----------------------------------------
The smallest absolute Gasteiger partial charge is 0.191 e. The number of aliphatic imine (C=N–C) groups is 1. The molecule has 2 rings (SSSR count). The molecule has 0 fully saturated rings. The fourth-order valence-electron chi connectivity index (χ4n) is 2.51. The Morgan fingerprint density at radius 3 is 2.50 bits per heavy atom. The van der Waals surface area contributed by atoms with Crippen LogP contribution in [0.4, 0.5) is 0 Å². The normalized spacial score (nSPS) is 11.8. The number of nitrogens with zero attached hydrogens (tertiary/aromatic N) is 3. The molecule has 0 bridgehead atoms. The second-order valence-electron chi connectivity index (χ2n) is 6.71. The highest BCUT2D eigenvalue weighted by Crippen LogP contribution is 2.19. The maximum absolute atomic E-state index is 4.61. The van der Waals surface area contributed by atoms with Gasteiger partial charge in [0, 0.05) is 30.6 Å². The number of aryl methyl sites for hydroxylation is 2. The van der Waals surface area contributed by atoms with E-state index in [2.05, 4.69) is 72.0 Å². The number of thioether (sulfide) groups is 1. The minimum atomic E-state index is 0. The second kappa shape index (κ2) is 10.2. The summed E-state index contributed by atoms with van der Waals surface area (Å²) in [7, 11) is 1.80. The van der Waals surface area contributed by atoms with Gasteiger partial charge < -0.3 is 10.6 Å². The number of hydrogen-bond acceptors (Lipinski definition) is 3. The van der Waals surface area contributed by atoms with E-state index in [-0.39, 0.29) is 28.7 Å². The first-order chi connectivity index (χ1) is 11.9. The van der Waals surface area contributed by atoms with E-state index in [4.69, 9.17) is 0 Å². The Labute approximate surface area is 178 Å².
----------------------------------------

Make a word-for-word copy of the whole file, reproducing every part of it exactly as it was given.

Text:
The smallest absolute Gasteiger partial charge is 0.191 e. The number of aliphatic imine (C=N–C) groups is 1. The molecule has 2 rings (SSSR count). The molecule has 0 fully saturated rings. The fourth-order valence-electron chi connectivity index (χ4n) is 2.51. The Morgan fingerprint density at radius 3 is 2.50 bits per heavy atom. The van der Waals surface area contributed by atoms with Crippen LogP contribution in [0.4, 0.5) is 0 Å². The normalized spacial score (nSPS) is 11.8. The number of nitrogens with zero attached hydrogens (tertiary/aromatic N) is 3. The molecule has 0 bridgehead atoms. The second-order valence-electron chi connectivity index (χ2n) is 6.71. The highest BCUT2D eigenvalue weighted by Crippen LogP contribution is 2.19. The maximum absolute atomic E-state index is 4.61. The van der Waals surface area contributed by atoms with Gasteiger partial charge in [0, 0.05) is 30.6 Å². The number of aryl methyl sites for hydroxylation is 2. The van der Waals surface area contributed by atoms with E-state index in [2.05, 4.69) is 72.0 Å². The number of thioether (sulfide) groups is 1. The minimum atomic E-state index is 0. The second kappa shape index (κ2) is 10.2. The summed E-state index contributed by atoms with van der Waals surface area (Å²) in [7, 11) is 1.80. The van der Waals surface area contributed by atoms with Gasteiger partial charge < -0.3 is 10.6 Å². The number of hydrogen-bond acceptors (Lipinski definition) is 3. The van der Waals surface area contributed by atoms with E-state index in [-0.39, 0.29) is 28.7 Å². The first-order chi connectivity index (χ1) is 11.9. The van der Waals surface area contributed by atoms with E-state index in [4.69, 9.17) is 0 Å². The Labute approximate surface area is 178 Å².